Minnesota's Greatest Generation

William L. Anderson: The Moon Over the Mountain

Fighting men stationed around the world during the war had a wide variety of experiences. William L. Anderson of Minneapolis recorded many of his experiences, ranging from the routine of life in camp to the horrors witnessed in combat, in his letters home. The following letter, sent from North Africa, describes a peaceful moment shared with his company while watching a movie in camp.

Letter Transcript


July 18, 1943

My dear Mom,

As I begin to write the bugler blows "Recall" with a jump ending. This particular bugler always ends his calls with a bit of syncopation. It's got to be almost part of the battalion. He's the best of the buglers, and we always know by the ending of the call that Pete's on duty. And the G-I's smile when they hear Pete blow.

It's eleven-thirty by the bugle, and that means we're through for the day. Seista [sic] time after dinner, but it's too hot to sleep, and by now I'm about a year ahead on sleeping.

This life I've been leading lately has the effect on me of wanting to get up and go. We move into a new bivouac area, and two days later I'm hoping we will move soon. Maybe you call it wanderlust. Whatever it is I got it, and I hope we get going soon. Not that I'm anxious to go back into action. Anyway I'm getting tired of sitting around doing nothing.

Where do we go from here?" is the question on everybody's lips. I haven't the slightest idea that isn't pure speculation.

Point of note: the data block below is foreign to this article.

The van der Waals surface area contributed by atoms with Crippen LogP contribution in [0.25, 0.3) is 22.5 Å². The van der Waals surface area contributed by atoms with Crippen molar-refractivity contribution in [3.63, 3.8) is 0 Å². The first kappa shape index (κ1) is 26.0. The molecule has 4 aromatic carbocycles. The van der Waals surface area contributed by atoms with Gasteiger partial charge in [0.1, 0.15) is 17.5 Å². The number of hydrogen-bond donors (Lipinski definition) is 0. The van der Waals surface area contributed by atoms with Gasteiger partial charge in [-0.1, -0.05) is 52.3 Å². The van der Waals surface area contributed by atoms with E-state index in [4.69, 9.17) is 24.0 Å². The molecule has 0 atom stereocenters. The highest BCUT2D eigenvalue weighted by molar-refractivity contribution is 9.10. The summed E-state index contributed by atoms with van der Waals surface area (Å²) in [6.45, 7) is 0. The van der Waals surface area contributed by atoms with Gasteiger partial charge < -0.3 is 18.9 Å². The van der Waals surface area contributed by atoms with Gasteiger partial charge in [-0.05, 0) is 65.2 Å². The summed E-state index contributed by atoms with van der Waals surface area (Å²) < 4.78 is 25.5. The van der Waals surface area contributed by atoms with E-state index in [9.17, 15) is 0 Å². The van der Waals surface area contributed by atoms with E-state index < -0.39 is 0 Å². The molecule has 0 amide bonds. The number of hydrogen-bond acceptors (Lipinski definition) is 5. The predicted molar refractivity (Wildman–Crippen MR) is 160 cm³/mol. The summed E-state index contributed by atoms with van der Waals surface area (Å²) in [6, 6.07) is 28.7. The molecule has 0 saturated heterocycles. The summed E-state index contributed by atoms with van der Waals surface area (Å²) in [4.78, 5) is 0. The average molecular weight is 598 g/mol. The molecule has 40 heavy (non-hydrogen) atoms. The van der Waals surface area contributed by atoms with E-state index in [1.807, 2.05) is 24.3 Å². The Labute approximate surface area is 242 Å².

I enjoyed an experience last night. You see, each evening we have a movie. The projector is small, and reels have to be changed. It was during the changing of reels that this incident occurred. We were sitting on the side of a hill. Across the valley the hills looked midnight black against the star filled sky. Between each reel the operator plays a recording. He happened to play "When the Moon Comes Over the Mountain" sung by Kate Smith. As she began to sing, the sky behind the opposite hill brightened. I thought it was a flare, but I soon realized it was the moon. The new moon, big and so bright that shadows were noticeable a long way off. We were not paying much attention to the song, until the moon began to climb from behind the hills into the sky. Just a curved sliver noticeable at first, and in about five minutes the moon looked as if it were resting on the hill. Between the reels there is the usual hum and buzz of conversation, but last night it was missing; all the G-Is were watching the moon come over the mountain. Then, way over on the opposite side of the audience some of the boys began to sing. Soon all the boys were singing. They were not singing loud, but rather in a slow tempo and half subdued voices about a thousand soldiers sang "When the Moon Comes over the Mountain." There was no leader. There didn't need to be, for when spontaneous song come from the soldiers it's really good music. We, I and a thousand others, sang the chorus twice; and then there was [sic] a few moments of complete silence. The third reel began suddenly it seemed; and the spell of the song was gone.

Such conversation I [sic] giving, and I can't sing a note. Honestly, Mom, all the boys kid me about the way I sing. "It isn't good," they tell me. I believe them. I guess when we go to church again, you'll have to have your right elbow in Dad's ribs and your left in mine. You won't mind will you?

Well, Mom, that's all for a while.

Your letter and Dad's of June 25 arrived yesterday. Why don't you spend the summer in Duluth? I like it there in the summertime.

This is the fourth letter, and I'm right on the bubble.

More later –

All my love,




Anderson, William L. William L. Anderson Papers. Minnesota Historical Society Manuscript Collection.